Daoism and Cct

Leadership, Authority, and Religious Roles

What are some of the main varieties of Daoist officials or specialists?

Since about the fourth century C.E., religious specialists called dao shi, “masters of the Dao,” have led Daoist communities at prayer. These leaders can be celibate monks (there are also nuns called dao gu) who live almost exclusively in monastic communities. Monastic priests—mostly members of the Complete Realization school—occasionally perform public rituals, but, not unlike cloistered monks in some other traditions, their principal focus is on their more private spiritual pursuits. Some ritual specialists are married family men who live near a monastery. These so-called “lay masters” (shi gong) make up the majority of Daoist ritual specialists. Individuals generally specialize in certain types of ritual, such as exorcism and faith-healing.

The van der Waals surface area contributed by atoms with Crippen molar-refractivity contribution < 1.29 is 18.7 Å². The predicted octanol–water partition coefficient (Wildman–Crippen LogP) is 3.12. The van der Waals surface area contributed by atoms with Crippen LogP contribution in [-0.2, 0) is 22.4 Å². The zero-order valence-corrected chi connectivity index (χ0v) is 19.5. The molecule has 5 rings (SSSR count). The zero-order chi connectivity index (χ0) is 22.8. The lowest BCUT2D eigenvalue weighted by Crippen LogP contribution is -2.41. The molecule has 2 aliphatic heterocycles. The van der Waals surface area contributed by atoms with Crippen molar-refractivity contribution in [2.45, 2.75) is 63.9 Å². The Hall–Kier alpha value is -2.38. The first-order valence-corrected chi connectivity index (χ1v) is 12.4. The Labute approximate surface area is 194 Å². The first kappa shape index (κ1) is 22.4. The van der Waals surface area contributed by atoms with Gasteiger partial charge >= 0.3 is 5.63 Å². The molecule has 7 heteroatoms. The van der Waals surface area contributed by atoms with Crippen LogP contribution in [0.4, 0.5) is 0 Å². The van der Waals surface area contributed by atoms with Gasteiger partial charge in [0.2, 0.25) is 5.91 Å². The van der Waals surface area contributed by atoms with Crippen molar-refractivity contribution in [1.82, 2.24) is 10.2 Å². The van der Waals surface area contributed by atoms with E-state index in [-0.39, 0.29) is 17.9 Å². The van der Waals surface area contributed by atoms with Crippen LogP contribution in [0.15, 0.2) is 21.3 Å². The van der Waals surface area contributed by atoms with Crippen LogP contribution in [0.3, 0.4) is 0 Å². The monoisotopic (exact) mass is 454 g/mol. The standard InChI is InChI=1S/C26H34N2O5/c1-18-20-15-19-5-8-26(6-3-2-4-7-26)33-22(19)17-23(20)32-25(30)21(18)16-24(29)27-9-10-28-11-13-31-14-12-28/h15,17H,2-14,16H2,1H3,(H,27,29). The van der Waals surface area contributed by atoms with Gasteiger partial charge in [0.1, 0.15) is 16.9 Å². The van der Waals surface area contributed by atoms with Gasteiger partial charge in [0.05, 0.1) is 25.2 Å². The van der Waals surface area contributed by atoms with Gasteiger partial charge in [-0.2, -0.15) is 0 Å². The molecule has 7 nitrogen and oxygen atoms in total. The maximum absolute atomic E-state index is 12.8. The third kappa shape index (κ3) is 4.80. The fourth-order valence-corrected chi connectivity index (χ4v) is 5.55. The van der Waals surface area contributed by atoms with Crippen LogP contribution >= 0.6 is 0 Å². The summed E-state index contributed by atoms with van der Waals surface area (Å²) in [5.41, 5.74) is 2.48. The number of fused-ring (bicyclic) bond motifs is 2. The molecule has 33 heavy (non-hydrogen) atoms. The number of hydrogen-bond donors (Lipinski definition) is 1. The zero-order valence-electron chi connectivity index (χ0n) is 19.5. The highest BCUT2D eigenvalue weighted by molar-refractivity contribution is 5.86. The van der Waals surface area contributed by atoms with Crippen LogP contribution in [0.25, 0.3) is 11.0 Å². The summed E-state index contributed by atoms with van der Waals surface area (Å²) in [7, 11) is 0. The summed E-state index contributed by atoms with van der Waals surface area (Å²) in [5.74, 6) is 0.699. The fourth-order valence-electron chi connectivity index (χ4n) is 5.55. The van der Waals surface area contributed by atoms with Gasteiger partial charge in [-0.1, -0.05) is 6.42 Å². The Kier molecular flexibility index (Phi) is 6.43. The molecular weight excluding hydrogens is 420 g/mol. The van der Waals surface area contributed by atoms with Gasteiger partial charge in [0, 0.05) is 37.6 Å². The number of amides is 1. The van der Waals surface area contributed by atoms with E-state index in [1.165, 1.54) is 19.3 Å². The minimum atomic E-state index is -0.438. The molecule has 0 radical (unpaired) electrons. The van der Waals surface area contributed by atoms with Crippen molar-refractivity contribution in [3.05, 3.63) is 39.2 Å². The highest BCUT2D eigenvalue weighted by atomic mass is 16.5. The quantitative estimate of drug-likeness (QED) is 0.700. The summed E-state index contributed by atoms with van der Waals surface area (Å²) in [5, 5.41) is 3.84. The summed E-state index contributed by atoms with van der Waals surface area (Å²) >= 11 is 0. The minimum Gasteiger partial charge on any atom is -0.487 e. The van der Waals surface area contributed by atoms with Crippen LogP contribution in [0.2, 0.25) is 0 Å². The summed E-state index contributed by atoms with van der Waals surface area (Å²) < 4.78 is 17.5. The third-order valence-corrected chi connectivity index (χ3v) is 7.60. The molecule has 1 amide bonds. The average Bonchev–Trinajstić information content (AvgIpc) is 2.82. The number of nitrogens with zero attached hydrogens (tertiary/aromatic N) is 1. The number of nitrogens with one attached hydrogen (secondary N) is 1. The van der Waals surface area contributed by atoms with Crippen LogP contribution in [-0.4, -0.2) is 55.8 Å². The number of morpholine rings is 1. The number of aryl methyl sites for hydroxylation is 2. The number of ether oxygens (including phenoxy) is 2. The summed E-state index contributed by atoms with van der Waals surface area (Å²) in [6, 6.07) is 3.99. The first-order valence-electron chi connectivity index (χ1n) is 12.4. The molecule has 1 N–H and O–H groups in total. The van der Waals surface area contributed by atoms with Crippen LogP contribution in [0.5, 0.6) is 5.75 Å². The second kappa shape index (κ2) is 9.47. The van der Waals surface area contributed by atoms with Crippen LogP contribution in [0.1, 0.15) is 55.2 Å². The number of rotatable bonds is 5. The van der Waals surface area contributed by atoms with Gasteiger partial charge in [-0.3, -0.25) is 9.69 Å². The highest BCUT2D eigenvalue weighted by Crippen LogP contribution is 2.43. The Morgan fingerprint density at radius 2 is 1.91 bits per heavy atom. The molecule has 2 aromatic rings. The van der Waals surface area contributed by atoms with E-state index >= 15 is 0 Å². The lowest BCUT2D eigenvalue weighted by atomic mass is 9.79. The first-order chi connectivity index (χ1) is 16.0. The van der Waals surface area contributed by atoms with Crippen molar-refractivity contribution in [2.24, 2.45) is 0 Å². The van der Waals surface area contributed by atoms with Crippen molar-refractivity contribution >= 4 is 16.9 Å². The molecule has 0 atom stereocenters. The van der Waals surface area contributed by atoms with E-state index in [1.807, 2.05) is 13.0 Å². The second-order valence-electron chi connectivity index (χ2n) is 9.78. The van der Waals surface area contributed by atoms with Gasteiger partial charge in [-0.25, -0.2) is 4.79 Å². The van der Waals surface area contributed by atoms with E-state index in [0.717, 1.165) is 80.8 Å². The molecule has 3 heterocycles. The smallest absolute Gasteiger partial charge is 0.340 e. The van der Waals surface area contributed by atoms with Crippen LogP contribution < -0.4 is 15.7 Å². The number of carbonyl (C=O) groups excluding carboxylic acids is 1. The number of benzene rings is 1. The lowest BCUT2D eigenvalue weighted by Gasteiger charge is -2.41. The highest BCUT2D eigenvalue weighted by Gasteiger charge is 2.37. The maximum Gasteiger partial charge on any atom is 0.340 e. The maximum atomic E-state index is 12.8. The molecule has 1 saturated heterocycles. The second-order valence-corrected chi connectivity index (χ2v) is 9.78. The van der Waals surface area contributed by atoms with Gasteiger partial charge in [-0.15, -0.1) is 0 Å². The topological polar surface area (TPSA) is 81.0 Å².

Among the non-monastic, those ritualists whose functions most closely resemble those of priests in various other traditions are called the Black Hats. Many of them belong to the Celestial Masters school, perhaps the oldest of all Daoist organizations. In addition to the Black Hats—the “official” and intricately trained priests—there are the Red Turbans known as fa shi, specialists in the occult. Black Hats, so called because of their small mandarin cap with a gold knob on top, are authorized to perform both the greater festivals and the more ordinary ceremonies to which the Red Turbans are restricted. (The two groups are alternatively known as Blackheads and Redheads.) Specialists of earlier times called “libationers” in the Celestial Masters school had the triple duty of religious instruction, local administration, and ritual leadership, not unlike the typical parish pastor in many Christian denominations.


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